Amazon is selling facial recognition technology to U.S. law enforcement agencies, the American Civil Liberties Union (ACLU) reported today. Emails obtained by the ACLU through freedom of information requests show that the company worked with the city of Orlando, Florida and the Washington County Sheriff’s Office in Oregon to deploy Rekognition, an AI facial recognition platform that can parse through databases of millions of people. Law enforcement agencies in California, Arizona, and other cities have also expressed an interest in adopting the technology. In most cases, Amazon charged as little as $400 for setup and “just a few dollars” each month thereafter. Rekognition, despite being cheaper than competing systems from NEC and other traditional vendors, is superior in several respects. It can track up to 100 people in real-time camera footage, according to the company’s marketing materials, even when their faces aren’t visible or they’ve … [Read more...] about Amazon is selling facial recognition technology to U.S. law enforcement
Nec facial recognition
Facebook Twitter Flipboard Email Enlarge this image Screen grab from YouTube Screen grab from YouTube Tech companies are trying to sell police real-time facial recognition systems, which can track and identify people as they walk down the street. As NPR reported two weeks ago, American police have generally held off, but there's new evidence that one police department — Orlando, Fla. — has decided to try it out. What's more, Orlando ordered its facial recognition system from Amazon. This information was uncovered by the ACLU, which noticed that law enforcement customers were mentioned in the marketing of Amazon's "Rekognition" service. Until now, American police have used facial recognition primarily to compare still photos from crime scenes with mug shots. But now Amazon and Orlando are taking it further, by using facial recognition to spot people in real time. "City of Orlando is a launch partner of ours," Amazon's Ranju Das recently told a … [Read more...] about Orlando Police Testing Amazon’s Real-Time Facial Recognition
When Australia's Department of Home Affairs is training its facial recognition systems, it is using multiple algorithms and a diverse collection of imagery to avoid any bias in the system. "We tune our algorithms all the time against a wide-ranging algorithm, we are very fortunate in Australia that we are a multicultural society, we get people coming in and out of the country from various nationalities," Acting Deputy Secretary of Intelligence and Capability at the department Joe Franzi told Senate Estimates on Tuesday. "We don't use just one algorithm, we use a number of algorithms." Franzi said the size of the data set used to train the system was key to avoiding bias, and cited the case of an unnamed Chinese system that performed well against Asian faces but struggled with people of other races. Based on working with the US National Institute of Standards and Technology, Franzi claimed Home Affairs' algorithms are in the top three. Responding to figures from South Wales … [Read more...] about Home Affairs thankful Australia’s diversity allows for improved facial recognition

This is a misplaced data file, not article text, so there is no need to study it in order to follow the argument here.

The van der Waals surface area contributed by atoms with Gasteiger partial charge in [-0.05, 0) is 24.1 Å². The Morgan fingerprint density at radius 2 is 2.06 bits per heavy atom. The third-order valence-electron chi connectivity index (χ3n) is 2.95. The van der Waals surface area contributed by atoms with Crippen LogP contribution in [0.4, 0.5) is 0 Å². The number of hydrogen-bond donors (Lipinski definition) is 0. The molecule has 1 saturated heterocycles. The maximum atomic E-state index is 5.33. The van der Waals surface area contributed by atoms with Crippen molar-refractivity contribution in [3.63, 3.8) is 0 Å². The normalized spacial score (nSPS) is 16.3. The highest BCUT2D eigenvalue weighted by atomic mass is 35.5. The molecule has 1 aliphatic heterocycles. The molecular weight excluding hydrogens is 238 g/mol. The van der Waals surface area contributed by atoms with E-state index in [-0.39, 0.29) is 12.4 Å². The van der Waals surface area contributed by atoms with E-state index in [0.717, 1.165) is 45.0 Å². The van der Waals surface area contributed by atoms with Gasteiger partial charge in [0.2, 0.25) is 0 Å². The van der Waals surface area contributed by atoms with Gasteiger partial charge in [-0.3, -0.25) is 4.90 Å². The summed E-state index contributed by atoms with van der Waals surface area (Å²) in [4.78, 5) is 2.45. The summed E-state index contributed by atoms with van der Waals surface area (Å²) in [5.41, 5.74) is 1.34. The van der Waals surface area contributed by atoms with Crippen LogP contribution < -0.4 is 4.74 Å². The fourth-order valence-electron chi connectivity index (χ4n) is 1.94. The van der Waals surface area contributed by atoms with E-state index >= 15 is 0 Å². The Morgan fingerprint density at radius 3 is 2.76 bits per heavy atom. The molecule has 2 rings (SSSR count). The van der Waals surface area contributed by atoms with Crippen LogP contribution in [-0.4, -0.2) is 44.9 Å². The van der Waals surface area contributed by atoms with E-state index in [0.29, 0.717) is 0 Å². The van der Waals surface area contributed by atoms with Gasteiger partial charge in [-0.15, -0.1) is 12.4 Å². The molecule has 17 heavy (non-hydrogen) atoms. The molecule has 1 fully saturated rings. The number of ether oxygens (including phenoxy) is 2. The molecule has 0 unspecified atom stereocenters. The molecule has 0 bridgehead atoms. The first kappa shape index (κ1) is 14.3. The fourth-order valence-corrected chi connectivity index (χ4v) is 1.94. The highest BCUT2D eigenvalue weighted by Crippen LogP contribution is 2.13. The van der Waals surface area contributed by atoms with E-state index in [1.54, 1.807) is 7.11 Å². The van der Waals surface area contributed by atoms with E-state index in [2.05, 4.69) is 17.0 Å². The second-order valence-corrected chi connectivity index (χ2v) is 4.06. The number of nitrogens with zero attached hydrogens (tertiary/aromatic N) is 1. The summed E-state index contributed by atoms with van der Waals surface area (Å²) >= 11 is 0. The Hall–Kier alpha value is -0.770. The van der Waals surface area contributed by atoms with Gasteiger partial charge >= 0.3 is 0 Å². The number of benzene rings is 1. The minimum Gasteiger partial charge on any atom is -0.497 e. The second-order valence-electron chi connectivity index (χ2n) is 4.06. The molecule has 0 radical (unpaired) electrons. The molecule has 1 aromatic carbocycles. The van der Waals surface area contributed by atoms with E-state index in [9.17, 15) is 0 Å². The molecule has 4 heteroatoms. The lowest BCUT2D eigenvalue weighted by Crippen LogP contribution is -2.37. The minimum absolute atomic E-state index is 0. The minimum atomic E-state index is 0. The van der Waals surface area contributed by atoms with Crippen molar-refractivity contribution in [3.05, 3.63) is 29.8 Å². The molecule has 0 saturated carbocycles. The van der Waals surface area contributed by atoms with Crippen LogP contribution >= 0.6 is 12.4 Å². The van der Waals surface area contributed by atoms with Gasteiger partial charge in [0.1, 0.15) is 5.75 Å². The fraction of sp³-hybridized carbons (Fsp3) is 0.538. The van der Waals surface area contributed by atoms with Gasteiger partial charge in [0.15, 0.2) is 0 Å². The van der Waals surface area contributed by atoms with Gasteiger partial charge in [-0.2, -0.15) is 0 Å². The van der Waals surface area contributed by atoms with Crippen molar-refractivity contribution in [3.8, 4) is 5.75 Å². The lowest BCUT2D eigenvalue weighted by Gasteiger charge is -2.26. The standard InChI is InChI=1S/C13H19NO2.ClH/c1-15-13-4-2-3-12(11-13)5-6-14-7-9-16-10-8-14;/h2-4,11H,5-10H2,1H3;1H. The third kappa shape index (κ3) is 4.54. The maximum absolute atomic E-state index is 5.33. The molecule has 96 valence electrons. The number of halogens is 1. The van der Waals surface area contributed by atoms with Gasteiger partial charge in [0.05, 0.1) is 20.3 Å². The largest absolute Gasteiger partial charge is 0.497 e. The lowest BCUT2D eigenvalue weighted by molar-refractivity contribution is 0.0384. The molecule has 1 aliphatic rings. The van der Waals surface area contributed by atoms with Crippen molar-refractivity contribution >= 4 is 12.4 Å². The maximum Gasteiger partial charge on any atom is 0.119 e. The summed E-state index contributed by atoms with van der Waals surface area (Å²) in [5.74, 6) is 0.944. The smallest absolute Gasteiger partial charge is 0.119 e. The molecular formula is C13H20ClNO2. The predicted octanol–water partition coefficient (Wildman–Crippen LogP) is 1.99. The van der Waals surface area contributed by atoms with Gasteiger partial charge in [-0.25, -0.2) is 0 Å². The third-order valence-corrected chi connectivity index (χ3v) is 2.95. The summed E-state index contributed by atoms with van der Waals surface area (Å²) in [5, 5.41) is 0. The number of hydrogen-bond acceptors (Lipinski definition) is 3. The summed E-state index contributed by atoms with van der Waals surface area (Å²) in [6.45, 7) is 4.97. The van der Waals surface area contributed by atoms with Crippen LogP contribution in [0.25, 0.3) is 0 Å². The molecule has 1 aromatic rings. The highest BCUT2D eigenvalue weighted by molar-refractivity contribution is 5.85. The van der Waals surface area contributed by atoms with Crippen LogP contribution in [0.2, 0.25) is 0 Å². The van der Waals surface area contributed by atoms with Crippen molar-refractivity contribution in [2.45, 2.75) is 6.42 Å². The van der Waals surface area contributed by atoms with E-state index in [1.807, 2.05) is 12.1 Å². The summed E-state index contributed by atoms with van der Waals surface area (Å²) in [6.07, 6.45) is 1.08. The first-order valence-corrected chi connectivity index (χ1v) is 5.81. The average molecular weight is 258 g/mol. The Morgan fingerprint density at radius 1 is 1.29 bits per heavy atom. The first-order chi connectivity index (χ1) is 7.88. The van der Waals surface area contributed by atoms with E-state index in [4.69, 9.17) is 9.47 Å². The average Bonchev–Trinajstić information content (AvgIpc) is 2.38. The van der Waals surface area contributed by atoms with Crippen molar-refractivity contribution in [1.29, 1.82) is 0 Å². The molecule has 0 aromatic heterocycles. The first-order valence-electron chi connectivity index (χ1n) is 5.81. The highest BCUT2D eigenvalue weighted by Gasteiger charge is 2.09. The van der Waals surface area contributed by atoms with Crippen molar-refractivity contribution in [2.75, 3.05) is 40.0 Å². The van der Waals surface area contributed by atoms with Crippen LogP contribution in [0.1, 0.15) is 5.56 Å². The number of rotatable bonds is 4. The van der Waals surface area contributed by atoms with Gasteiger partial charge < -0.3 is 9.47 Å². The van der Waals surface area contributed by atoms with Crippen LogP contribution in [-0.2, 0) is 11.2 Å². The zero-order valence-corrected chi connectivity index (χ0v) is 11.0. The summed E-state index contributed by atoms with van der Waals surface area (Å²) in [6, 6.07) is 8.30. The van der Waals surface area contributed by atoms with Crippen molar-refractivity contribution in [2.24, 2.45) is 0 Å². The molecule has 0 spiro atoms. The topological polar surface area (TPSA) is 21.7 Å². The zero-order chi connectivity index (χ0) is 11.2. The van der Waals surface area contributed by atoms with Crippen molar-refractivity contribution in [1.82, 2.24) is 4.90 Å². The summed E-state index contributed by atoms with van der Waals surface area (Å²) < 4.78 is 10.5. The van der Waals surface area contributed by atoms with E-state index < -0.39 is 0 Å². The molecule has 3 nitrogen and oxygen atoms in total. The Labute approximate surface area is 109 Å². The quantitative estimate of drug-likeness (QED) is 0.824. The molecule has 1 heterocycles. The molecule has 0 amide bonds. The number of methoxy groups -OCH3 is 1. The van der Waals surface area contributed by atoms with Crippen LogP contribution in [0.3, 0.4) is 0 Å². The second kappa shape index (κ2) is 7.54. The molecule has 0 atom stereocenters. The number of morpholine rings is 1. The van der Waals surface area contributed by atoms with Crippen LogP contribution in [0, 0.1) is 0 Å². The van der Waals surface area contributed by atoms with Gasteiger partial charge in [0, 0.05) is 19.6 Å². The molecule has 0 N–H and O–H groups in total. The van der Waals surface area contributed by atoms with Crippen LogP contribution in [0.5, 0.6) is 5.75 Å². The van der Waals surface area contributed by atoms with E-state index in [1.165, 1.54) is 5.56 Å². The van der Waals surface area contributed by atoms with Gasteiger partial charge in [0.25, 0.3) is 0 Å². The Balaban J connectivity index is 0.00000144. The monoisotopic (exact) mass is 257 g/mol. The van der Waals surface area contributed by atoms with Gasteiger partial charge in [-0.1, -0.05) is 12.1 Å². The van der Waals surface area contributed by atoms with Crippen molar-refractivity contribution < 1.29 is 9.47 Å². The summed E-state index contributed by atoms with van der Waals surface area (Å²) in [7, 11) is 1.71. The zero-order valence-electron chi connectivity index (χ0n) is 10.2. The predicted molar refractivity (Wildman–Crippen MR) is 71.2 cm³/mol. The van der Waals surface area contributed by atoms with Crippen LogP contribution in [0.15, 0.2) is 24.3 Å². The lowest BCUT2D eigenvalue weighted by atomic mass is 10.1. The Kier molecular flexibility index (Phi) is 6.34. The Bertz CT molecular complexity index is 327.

Facebook Twitter Flipboard Email Enlarge this image NEC Corporation of America already supplies many American jurisdictions with still photo facial recognition. Now the company says its getting law enforcement inquiries about its real-time facial recognition. Martin Kaste/NPR hide caption toggle caption Martin Kaste/NPR NEC Corporation of America already supplies many American jurisdictions with still photo facial recognition. Now the company says its getting law enforcement inquiries about its real-time facial recognition. Martin Kaste/NPR You've seen it in the movies for years: Security cameras find a face in a crowd, and — Enhance! — a computer comes up with a name. It was Hollywood fantasy: in real life, facial recognition was just too error-prone to work that quickly, especially with live video streams. But now the tech fantasy is becoming a reality. Facial recognition accuracy rates have jumped dramatically in the last couple of years, … [Read more...] about Real-Time Facial Recognition Is Available, But Will U.S. Police Buy It?
The facial recognition system built by NEC and used by South Wales Police has been shown to have an abysmal hit ratio, following the release of figures by the service. First noticed by Wired, the 2017 UEFA Champions League Final in Cardiff produced 173 "True Positive Alerts", and 2,297 false positives, representing a successful positive for 7 percent of identifications. The service said in a statement that it uses a watchlist of half a million custody images, and its use has been a "resounding success". South Wales Police said the high number of false positives at the Cardiff final was due to poor quality images supplied by UEFA, Interpol, and other agencies; an old NEC algorithm; and it being the first major deployment. "Since we introduced the facial recognition technology no individual has been arrested where a false positive alert has led to an intervention and no members of the public have complained," the police force said. The facial recognition is completed on live … [Read more...] about Facial recognition system had 7 percent hit rate at 2017 Champions League Final